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« Empowering the Children | Main | Molecular Manufacturing and Proliferation »

November 17, 2005


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I'm surprised by your comment: "it's actually taking place; it's not just a theory." What is your definition of the word "theory" (if the word doesn't refer to something extremely well-supported)?

Mike Treder, CRN

I'm using 'theory' in the same context in which Carl Sagan used it when speaking of evolution in Cosmos. He said, "Evolution is not a theory; it is a fact."

Strictly speaking, of course, evolution, global warming, and even gravity are scientific theories. But backward-thinking apologists for creationism or big oil will use 'theory' as a pejorative, suggesting that there is no consensus on the topic. That's the argument I mean to debunk.


It's not just "suggesting that there is no consensu on the topic". There is No Consensus. There shouldn't be consensus.

I'm not for Big Oil and I'm anything but an apologist for creationism, but I do prefer the Skeptic Point of View. Even though it admits global warming exists, it doesn't use (the supposedly) disastrous effects of human meddling to justify economic stasis: where 'back to the future' has suddenly turned into a return to our agrarian and very bad past. I don't buy that.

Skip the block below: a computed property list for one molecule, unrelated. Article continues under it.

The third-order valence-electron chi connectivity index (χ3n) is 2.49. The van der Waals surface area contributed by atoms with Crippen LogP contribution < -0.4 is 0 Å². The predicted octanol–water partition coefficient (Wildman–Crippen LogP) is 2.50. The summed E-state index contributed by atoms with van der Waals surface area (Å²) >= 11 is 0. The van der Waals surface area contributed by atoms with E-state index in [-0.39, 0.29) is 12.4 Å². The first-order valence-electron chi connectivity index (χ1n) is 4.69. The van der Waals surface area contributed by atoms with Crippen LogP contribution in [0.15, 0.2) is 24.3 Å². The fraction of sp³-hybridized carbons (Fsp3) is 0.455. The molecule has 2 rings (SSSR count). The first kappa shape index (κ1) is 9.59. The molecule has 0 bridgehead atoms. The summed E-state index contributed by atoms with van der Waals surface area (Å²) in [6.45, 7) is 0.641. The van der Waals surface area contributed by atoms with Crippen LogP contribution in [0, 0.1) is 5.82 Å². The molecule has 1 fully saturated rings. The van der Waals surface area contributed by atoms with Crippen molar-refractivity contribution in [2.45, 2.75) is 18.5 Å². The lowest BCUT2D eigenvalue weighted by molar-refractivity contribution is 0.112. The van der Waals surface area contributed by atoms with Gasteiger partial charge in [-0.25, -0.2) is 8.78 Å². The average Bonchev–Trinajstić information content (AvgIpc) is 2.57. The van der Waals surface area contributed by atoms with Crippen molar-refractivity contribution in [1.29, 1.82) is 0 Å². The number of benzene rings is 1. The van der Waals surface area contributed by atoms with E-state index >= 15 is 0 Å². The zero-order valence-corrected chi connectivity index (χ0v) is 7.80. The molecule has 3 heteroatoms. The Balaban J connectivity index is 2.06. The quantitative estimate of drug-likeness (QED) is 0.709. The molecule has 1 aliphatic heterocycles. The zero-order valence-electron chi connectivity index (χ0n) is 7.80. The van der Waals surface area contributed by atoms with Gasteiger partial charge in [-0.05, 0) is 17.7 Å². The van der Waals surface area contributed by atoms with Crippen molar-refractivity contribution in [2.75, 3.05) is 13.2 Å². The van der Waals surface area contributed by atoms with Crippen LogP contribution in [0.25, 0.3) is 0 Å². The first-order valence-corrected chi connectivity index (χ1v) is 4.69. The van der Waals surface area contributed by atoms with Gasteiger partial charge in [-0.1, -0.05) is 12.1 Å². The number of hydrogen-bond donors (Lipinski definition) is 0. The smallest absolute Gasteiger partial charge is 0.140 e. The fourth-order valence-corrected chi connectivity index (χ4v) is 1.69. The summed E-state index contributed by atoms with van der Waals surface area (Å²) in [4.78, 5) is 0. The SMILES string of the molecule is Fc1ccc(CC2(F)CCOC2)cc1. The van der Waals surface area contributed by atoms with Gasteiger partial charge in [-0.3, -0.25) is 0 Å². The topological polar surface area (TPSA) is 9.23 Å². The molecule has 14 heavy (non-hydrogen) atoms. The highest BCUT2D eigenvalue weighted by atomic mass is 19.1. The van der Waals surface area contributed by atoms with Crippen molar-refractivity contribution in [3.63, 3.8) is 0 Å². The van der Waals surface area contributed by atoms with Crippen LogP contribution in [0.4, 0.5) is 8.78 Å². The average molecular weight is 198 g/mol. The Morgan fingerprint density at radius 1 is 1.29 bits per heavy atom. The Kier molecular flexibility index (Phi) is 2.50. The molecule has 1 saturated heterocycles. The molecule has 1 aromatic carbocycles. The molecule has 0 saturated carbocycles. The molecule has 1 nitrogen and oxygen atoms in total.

I think it is essential to question anthropogenic influence. Not because it does not exist, but because it might be small. The latest evidence suggests that Climate is always Changing and that within this change there are cycles of warming and cooling. We might very well be living in one.

michael vassar

Michael please: Global warming is pretty well confirmed, but comparing it to evolution does evolution a massive indignity.
I'm very skeptical of specific numbers from a model like this. Did they count lives saved? In Kazakhstan, where I lived while in the Peace Corps people freezing to death is a regular occurance and every non-urban family uses a large fraction of their budget to buy coal for heat to make it through the winter, which leads to horriffic pollution in the towns in the winter. In communities where people burn dung and wood, heating is an even bigger problem. Maybe global warming is a big net harm, maybe it isn't. It certainly is redistributive from the tropics to the cold regions, which is unjust.
Regardless, aging kills hundreds of times more people. We don't need reasons to develop MNT quickly. We also don't need MNT if it means we can't handle it responsibly. Global warming is definitely not on the top ten list of problems likely to break down western civilization in the few decades before MNT, so it's not a legitimate CRN concern.